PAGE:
Improve Your Retina and Macula Health with Foods and Vitamins

Experts disagree on which nutrients can prevent eye disease or reduce vision loss, and there are many studies being conducted to help us learn more about the relationship between vitamins, minerals and antioxidants and eye health. They do agree, though, that the same things that are good for your body are good for your eyes: a healthy diet rich in fruits, vegetables and whole grains, drinking at least six glasses of water a day, regular exercise, and avoidance of cigarette smoke.

Much of the research that has already been conducted points to the benefits of vitamins and antioxidants, specifically beta carotene, vitamin E, vitamin C, zinc, selenium, copper, manganese and lutein. Improve Your Retina and Macula Health with Foods and VitaminsThe National Eye Institute's recent Age-Related Eye Disease Study found that about one-fifth of patients with advanced age-related macular degeneration (AMD) enjoyed a decreased risk of vision loss after taking high levels of zinc and antioxidants. The study did not find a correlation between these nutrients and the prevention or amelioration of cataracts, but others are more optimistic and recommend multivitamins as preventative measures for cataracts, dry eye and glaucoma.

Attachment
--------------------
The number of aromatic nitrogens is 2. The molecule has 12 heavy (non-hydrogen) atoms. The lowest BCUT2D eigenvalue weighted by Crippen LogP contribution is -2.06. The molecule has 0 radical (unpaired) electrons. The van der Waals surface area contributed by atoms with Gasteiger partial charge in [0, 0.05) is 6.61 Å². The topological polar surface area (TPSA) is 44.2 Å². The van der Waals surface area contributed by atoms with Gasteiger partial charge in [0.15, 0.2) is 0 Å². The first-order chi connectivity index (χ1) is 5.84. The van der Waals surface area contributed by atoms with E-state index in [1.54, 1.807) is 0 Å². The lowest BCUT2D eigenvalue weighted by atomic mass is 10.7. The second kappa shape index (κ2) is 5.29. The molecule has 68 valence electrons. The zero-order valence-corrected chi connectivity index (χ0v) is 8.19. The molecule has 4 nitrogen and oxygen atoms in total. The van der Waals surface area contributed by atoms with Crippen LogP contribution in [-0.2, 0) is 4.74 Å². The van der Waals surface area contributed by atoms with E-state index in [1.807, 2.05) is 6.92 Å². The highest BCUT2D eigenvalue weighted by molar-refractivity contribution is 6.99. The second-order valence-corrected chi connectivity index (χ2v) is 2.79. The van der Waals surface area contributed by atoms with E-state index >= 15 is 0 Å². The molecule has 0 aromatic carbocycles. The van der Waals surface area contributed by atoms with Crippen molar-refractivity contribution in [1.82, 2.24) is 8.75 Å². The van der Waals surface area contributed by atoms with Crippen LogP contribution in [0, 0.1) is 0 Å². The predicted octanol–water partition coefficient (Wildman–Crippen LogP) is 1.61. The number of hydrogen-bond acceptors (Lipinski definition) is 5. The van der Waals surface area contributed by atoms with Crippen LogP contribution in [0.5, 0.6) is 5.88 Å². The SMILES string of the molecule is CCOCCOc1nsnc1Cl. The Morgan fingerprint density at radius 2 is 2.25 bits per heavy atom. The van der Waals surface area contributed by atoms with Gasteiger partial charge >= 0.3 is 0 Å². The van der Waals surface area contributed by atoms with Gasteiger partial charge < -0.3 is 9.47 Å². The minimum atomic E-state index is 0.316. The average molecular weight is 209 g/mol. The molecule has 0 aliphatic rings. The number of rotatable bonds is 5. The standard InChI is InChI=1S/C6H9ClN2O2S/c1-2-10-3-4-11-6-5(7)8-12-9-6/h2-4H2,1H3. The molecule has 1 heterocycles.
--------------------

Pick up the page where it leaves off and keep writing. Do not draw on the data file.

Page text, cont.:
Lutein is found in the macula, but it is not produced by the body. It can be found naturally in high concentrations in dark green and leafy vegetables, including spinach, collard and mustard greens, chicory, escarole, kale, lettuce, Swiss chard and turnip greens. Eating five or more servings per week (at least ½-cup per serving, cooked or raw) of these vegetables may reduce the risk or slow the progression of AMD. Patients taking the anticoagulant medication Coumadin should consult their doctors before increasing the amount of leafy greens they eat.